Heading up to Schilthorn
Aug 13, 2015
|Thursday, August 13th.
We are heading up to Schilthorn at 2960 m. today. We hop on the train at Wilderswil, we are getting to know the routine now, and get off at Lauterbrunnen.
This is the valley’s commercial center and transportation hub. Despite the busy roads around the station, it is a charming town, sitting under sheer cliffs at the base of the valley.
The scenery is pretty much the same as yesterday but I can’t imagine ever getting tired of it. Next is a 10 minute cable car ride up to Grutschalp where we catch another train to Murren.
We then walk through this delightful mountain town to the next Gondola ride, it is uphill of course
Murren sits on a ledge, 2,000’ above the valley. The town dates from 1384, and despite overdevelopment it still retains its peacefulness. This is town is either lively or completely dead depending on the season. Holiday population; 4,000. Permanent residents; 400.
Now this Gondola ride was pretty spectacular. There were only 3 Towers from here to the next station, it felt like we were floating in the air.
Once again there was more incredible scenery above and below us. You could hear the people around us oohing and aweing.
Approaching the dock was interesting. I was standing beside the operator, who had a panel of buttons in front of him. He guided us into the dock using a remote control about the size of my remote control for my sound system-pretty tiny. Just a note, when I say “Dock”, it doesn’t mean that we are attached to anything, just stopped, we are still hanging in the air, with a slight swing as we de-board-quickly I might add.
This station and viewing deck was carved out of the top of a lonely, mountain peak. Actually there really wasn’t room for the viewing deck so they cantilevered it out over nothing. The floor was solid so the only time you realized that there was nothing under you was when you stepped down a few stairs to another viewing area and you noticed that the floor was made out of a metal grating,
AND YOU COULD SEE A LONG DROP UNDER YOU BEFORE THE MOUNTAIN APPEAR AGAIN. To say I was shocked would be an understatement. I looked to my right and noticed a young man lying on a plexi-glass section taking a selfie. Really, I thought to myself, took a deep breath and walked, carefully to the railing.
The view of course was worth the moment or two of panic.
After taking in the 360 degree view we were ready for the next, leg of our journey to the top.,
We just missed the Gondola but we were first in line for the next one. There was only one and we had to wait for it to make the return trip.
We passed the time by chatting with others in line. A 40 something man seemed to be accompanying 2 older teenagers who we came to find out were from Connecticut, the man was from Interlaken and the families had been involved in a student change. The students were visiting the homes of their guests. I asked the man how he could live here and he smiled and replied, “someone has to”!!!
Finally our gondola arrived and we get a front of cabin spot. I thought I was going to lose my breakfast when we swung out over nothing save for a few scraggy mountains below us.
I was speechless!!! There were no towers on this section of the ride just one set of arching cables dipping into the valley then bringing us up to the station, perched on a rock. I never knew I could hold my breath that long. It literally felt like we were floating in the air.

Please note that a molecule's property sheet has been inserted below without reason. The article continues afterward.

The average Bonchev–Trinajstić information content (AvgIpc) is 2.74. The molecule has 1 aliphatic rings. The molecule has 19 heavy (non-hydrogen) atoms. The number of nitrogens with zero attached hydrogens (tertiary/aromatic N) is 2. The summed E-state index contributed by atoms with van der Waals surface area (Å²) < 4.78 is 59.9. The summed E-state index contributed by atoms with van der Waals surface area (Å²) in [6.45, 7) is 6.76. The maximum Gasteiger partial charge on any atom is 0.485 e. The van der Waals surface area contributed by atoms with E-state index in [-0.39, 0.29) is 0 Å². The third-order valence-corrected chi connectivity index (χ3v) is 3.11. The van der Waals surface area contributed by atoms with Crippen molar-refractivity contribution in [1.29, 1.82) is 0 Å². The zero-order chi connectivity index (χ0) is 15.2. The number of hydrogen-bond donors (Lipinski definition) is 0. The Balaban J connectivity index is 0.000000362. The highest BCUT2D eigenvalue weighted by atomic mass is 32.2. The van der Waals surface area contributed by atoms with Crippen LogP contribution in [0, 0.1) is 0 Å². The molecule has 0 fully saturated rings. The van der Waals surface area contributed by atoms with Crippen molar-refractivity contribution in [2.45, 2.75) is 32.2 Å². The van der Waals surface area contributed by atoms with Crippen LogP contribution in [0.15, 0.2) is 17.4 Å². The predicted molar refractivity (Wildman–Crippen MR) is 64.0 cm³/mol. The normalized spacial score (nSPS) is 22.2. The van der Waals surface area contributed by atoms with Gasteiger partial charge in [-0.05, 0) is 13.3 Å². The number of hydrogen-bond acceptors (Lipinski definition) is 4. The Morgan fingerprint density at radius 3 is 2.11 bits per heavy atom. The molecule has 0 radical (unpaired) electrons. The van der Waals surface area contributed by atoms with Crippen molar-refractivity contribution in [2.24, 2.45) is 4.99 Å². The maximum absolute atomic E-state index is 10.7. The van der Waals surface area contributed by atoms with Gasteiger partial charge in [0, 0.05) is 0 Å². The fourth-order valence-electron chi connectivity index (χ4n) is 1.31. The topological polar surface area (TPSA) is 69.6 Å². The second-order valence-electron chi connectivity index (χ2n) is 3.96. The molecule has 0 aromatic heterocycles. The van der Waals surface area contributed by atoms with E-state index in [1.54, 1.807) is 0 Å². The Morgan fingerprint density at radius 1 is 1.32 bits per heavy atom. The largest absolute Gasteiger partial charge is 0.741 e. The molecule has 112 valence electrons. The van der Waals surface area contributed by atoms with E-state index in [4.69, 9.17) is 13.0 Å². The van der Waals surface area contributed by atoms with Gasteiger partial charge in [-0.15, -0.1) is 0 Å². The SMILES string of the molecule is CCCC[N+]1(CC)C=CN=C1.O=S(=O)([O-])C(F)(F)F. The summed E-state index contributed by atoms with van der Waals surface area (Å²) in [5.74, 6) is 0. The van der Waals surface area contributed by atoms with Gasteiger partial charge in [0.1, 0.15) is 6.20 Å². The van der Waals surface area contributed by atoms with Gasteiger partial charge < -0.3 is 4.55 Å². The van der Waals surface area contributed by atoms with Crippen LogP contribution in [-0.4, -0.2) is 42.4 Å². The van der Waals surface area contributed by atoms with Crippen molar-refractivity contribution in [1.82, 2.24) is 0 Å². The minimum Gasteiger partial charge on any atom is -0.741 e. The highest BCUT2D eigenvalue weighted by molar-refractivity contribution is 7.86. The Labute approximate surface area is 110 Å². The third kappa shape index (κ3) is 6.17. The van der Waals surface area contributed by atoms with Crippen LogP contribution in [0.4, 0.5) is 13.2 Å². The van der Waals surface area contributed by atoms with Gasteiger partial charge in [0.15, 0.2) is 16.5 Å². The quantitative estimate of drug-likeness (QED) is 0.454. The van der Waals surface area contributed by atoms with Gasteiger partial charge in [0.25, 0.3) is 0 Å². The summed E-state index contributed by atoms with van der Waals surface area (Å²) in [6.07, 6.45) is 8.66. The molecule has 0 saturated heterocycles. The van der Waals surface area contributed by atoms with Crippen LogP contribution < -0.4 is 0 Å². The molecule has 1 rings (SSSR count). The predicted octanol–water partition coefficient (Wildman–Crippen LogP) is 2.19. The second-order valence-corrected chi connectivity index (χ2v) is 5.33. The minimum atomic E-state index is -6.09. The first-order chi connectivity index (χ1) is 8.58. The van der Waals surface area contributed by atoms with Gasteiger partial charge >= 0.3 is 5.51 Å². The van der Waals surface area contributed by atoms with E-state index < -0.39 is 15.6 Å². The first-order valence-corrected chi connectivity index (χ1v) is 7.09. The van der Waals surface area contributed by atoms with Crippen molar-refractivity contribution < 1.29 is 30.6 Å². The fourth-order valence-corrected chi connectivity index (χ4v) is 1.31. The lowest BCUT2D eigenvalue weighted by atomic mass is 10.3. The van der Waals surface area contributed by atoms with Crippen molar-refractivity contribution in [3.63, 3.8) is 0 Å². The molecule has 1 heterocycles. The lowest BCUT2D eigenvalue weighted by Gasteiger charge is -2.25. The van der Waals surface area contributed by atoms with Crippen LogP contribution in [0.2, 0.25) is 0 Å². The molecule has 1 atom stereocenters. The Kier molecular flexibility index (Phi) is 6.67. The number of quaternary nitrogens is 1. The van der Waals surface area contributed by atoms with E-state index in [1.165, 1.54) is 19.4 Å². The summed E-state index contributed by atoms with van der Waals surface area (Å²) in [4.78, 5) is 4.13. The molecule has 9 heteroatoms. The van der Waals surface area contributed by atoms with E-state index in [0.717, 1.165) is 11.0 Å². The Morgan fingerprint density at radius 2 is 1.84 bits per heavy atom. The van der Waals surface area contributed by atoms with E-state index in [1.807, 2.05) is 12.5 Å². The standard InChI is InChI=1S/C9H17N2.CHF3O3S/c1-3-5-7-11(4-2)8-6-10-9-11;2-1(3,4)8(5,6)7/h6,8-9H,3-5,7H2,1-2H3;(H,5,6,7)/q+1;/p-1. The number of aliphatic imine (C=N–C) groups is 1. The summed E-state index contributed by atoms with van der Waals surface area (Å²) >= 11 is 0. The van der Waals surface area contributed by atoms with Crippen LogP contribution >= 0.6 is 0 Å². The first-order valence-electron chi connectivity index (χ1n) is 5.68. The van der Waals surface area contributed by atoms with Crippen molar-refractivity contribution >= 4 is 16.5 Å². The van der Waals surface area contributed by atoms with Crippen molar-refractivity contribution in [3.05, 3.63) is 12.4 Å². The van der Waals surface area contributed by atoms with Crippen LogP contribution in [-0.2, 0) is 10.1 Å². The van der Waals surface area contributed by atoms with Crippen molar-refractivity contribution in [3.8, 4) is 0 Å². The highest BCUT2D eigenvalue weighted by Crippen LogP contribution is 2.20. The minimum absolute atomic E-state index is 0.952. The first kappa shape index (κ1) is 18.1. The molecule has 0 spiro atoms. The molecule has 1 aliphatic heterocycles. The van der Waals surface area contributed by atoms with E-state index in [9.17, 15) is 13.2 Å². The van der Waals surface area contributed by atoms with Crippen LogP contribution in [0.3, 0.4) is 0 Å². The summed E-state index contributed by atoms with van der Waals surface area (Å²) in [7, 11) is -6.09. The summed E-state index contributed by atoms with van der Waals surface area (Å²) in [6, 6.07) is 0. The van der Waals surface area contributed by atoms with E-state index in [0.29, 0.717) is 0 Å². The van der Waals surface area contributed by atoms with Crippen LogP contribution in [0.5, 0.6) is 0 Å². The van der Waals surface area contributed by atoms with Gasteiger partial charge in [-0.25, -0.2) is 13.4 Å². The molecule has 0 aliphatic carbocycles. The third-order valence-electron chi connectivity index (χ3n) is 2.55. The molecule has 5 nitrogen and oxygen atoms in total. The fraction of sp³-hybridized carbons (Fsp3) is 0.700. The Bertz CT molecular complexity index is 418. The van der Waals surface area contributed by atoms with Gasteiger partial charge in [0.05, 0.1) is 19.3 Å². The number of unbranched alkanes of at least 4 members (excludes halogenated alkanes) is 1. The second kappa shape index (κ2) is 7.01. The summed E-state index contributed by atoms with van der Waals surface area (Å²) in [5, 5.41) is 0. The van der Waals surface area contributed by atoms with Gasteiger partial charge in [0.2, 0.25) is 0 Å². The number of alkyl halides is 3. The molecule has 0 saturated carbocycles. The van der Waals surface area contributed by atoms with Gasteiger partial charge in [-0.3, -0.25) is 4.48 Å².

Everywhere on the bald areas of the mountains we have seen wooden tripods, which serve 2 purposes we found out: They stop avalanches and shelter newly planted trees. Made of wood they’re designed to eventually rot when the tree they protect is strong enough to survive the winter snow pack.
We walked out onto the huge viewing platform, where they had frozen a section for a curling rink for a scene in “Her Majesty’s Secret Service”. This was one of the films major sets, which was filmed here in 1969 just 2 years after the station was opened.
In fact, they must be quiet proud of this fact as after 46 years they are still promoting this fact. Most of the people around us weren’t even born yet! Free WiFi was advertised and when I opened their site I saw that the server name was 007!!! Really!
We were able to walk around the building on an outdoor promenade and the view didn’t disappoint. In front of us was the spectacular panoramic view of the Eiger, Monch and Jungfrau, lined up on the horizon.
The names of these hard to miss big three hint at local folk lore – The cowled Monch (monk-note the shape of its peak) fends off the Eiger (ogre) to protect the Jungfrau (maiden- though she hardly seems to need any help).
What a privilege and delight to have the opportunity to view this sensational natural wonder.
We just kept walking around the building looking at the jaw-dropping scenery then went inside to grab something to eat.
A window view was waiting for us and we sat on the solar powered revolving floor to enjoy the view once again but sitting down this time.
There were several “paths” down the mountain side that the adventurous soles were taking. Unfortunately, we didn’t have the right gear (!!) so we were unable to “enjoy” this adventure. (Ha).
The trip down was as exhilarating, exciting and terrifying as the trip up was.
We enjoyed walking back down the streets of Murren. In the not too distant past there were more cows in the town than people, the old abandoned barns testify to this, rather than with more visitors than residents. The over flowing window flower boxes were delightful and present on any structure that had window.
On the way down we saw para gliders psych up and take off by running down the slope, then flying about 45 minutes down the valley to distant Interlaken.
It was another trip of a lifetime within a trip of a lifetime. A truly incredible day and needless to say we were exhausted by the time we were back at our pitch.